The label RSPO (Roundtable on Sustainable Palm Oil) can be used to determine if the products one is purchasing are sustainable. However, this generally wont be enough, because environmental damage is still being done. However, if a large percentage of the population demands sustainable palm oil, brands may be more incentivized to participate, which is a start.

      Liked by 1 person

  3. kennedyroddy

    This post is very eye-opening and sad to read. It’s a shame that the media refrained from exposing such a catastrophic event. Since fingers are being pointed at different governments/companies for this event, I am curious to know who you think is most at fault for this ecological disaster? Furthermore, why do you think that this government or company would hold the most weight in their faults?


    • fipe0191

      It’s really hard to say who’s to blame, especially when there are so many players in this issue. Big palm oil companies can shoulder some of the blame, as they pay small-scale farmers to clear their land to make way for palm. However, without the high demand for the product, this wouldn’t be an issue, so I suppose some of the blame can be placed with the consumers.


  4. Do you know the number of hectares being cleared yearly in Indonesia, or if they are dangerously close to any population centers? It’s clear that the Indonesian government doesn’t have its priorities straight, but it would be interesting to see just how serious their “mistakes” are.


    • fipe0191

      I found that up to 10.8 million hectares are cleared every year and this number increases each year. My brother lives in Indonesia and he has told me stories, relayed from his friends in Kalimantan, Borneo. According to him the fires are very close to small villages and have caused many premature deaths among the populations there.


  5. miltonlockett

    This was a really interesting and eye-opening read. I think you made a valid point by asking who the blame should be placed on. Often times, developing countries in the midst of industrialization will be blamed for lack of environmental regulations, but it’s consumers who buy the products, and companies that outsource to cut costs that seem to drive these unsustainable practices. India and China especially, share many of the same air quality issues as Indonesia, as well as the same cheap labor and laid back environmental regulation practices. Do you think the disaster in Indonesia has the potential to happen in other countries facing rapid industrialization?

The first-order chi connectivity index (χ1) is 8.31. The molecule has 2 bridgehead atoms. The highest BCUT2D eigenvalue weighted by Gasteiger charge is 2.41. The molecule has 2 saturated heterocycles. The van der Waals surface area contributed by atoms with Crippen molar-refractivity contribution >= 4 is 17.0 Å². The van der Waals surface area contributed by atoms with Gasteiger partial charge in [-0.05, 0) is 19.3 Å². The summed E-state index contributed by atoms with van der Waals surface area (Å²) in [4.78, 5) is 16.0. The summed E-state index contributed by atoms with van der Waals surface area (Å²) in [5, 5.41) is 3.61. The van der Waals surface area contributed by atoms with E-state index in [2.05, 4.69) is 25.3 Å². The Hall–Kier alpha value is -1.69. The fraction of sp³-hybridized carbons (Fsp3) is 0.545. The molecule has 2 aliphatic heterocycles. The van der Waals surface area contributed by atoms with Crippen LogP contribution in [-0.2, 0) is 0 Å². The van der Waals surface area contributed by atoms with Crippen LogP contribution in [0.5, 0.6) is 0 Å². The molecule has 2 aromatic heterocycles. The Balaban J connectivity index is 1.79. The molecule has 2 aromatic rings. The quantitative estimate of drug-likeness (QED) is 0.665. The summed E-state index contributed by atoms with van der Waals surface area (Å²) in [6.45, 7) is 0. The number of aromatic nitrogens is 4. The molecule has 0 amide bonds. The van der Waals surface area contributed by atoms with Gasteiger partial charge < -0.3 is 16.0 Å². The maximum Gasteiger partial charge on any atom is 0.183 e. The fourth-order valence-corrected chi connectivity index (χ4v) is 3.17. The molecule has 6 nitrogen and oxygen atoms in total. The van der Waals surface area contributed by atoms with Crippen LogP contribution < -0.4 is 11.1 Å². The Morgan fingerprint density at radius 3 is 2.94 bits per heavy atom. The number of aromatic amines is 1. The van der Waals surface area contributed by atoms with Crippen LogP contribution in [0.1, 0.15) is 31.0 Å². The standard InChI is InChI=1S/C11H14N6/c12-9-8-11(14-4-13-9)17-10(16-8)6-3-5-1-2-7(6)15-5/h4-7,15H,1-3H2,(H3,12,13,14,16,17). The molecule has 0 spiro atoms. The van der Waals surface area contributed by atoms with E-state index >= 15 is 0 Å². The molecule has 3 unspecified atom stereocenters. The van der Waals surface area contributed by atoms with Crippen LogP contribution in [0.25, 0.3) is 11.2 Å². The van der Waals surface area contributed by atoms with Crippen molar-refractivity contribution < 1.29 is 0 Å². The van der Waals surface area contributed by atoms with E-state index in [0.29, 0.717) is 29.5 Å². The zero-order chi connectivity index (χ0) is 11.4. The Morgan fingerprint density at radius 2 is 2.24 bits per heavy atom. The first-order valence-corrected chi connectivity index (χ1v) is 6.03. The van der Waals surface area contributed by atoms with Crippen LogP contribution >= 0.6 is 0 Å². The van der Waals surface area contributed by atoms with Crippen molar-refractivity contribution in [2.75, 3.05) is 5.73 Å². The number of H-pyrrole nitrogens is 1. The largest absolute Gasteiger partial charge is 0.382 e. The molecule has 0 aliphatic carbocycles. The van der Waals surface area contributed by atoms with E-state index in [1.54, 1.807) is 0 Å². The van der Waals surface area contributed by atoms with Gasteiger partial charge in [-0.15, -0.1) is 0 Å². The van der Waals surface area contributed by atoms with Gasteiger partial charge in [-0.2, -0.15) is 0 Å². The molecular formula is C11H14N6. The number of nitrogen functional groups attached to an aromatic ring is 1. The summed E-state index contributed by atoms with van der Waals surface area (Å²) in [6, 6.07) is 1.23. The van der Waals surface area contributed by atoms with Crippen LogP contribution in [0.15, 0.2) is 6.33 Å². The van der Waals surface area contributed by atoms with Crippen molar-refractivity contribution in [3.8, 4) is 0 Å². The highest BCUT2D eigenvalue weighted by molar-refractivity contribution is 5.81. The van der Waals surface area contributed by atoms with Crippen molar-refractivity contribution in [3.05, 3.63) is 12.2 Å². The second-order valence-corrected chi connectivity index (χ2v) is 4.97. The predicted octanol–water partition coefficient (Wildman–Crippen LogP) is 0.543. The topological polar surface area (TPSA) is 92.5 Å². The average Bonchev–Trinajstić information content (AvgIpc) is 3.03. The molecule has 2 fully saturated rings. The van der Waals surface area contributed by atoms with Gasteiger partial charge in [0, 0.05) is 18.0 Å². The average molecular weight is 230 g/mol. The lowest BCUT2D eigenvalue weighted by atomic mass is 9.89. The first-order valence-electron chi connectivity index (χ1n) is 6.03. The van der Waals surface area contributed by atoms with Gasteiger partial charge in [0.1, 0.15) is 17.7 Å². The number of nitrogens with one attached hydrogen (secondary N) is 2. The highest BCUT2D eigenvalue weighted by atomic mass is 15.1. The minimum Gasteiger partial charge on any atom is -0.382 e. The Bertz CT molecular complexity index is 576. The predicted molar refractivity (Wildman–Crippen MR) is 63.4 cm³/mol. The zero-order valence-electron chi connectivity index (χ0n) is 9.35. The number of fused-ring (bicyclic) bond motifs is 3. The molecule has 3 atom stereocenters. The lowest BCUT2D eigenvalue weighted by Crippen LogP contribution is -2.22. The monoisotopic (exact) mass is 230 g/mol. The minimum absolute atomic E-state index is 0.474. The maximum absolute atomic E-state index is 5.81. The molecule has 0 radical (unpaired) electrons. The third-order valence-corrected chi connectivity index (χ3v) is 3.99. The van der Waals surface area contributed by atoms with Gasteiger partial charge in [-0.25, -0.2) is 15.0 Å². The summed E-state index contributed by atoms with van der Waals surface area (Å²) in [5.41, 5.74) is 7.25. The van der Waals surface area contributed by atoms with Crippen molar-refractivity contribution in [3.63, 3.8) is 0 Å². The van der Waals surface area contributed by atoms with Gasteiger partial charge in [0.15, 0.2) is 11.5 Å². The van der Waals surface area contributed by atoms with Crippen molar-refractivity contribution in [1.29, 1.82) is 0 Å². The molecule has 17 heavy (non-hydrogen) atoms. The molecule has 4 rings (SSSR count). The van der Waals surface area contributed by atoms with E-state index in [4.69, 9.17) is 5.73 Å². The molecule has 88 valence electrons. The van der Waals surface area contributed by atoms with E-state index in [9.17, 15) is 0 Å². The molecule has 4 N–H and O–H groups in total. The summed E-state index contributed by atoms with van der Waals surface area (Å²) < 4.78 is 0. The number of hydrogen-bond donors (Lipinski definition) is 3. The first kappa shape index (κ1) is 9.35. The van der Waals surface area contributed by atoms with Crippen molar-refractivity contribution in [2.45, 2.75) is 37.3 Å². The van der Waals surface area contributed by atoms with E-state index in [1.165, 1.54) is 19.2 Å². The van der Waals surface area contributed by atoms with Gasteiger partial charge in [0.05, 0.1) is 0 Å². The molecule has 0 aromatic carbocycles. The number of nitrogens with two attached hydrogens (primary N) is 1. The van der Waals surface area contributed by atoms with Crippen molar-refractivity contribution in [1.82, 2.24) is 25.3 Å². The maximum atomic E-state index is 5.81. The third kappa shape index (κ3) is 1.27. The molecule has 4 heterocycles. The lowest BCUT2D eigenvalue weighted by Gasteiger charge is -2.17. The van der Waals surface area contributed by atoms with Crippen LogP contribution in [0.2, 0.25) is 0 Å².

• fipe0191

      I definitely see this as an issue that could affect many other nations. When you have a country like Indonesia, with lots of valuable natural resources, and corrupt political leaders, you have a recipe for exploitation.

      Palm Oil producers have recently set their eyes on African countries for their next production zone. There are many benefits of this operation, including alleviating poverty in countries like Libera and Sierra Leone, however, we should be wary of common drawbacks, which include environmental degradation and violation of human rights.


  6. loganbarrett28

    What do you think are the next steps for repairing the land and the communities surrounding the fires? Is it a job for Indonesian governments or will it require more broad international help?


    • fipe0191

      From what I have seen, the government is too tied up in Palm Oil production to make any real advancements. Neighboring countries, like Singapore, which has received very poor air quality due to the fires, could shoulder some of the burden, as the fires are affecting them as well.

      Other, international countries could also lend a hand as well. As I said in the article, countries with high interest in environmental standards could invest in land in Indonesia. One way that the United States could help is by offering technical and scientific support to advance the production technology and make it more sustainable.


  7. victoriallen

    This was a very eye opening article. I recently read about an oily-yeast alternative that could replace palm oil. Do you think the creation of these alternative products could help mitigate these harsh impacts of the palm oil industry in underdeveloped countries?


    • fipe0191

      Wow, what an interesting idea! I definitely think that the production of alternate products can help with this issue.

      I’m curious how efficient it’s production is, compared with Palm Oil, which is very high yield (the reason it’s so widely produced in Indonesia).


  8. It’s possible that the reason this didn’t get much media traction in the United States is because it happened in a country with the world’s largest Muslim population.

    There was similar event in Indonesia in 1997, also an El Nino year, that caused air pollution all over Southeast Asia. Normally, El Nino events are beneficial to Indonesia, but with widespread land use changes over the last two decades or so, they have exacerbated the fires.

    Also, because many places in Indonesia have unclear rules regarding land ownership, fire has been used as a “weapon” of sorts. Large operators will “burn out” small land holders and plant their own crops, thereby taking de facto ownership from the smaller operator.


  9. fipe0191

    Interesting that you bring up the issue of religion. I’m not exactly sure how that would affect the United States involvement in the issue, however the Islamic leaders in Indonesia are working towards a solution. The Koran states that one is not allowed to harm the environment, so Indonesia’s Islamic clerical body has issued a fatwa (a rule) against the starting of fires in the nation, stating that it goes against the Islamic religion to set fire to the land.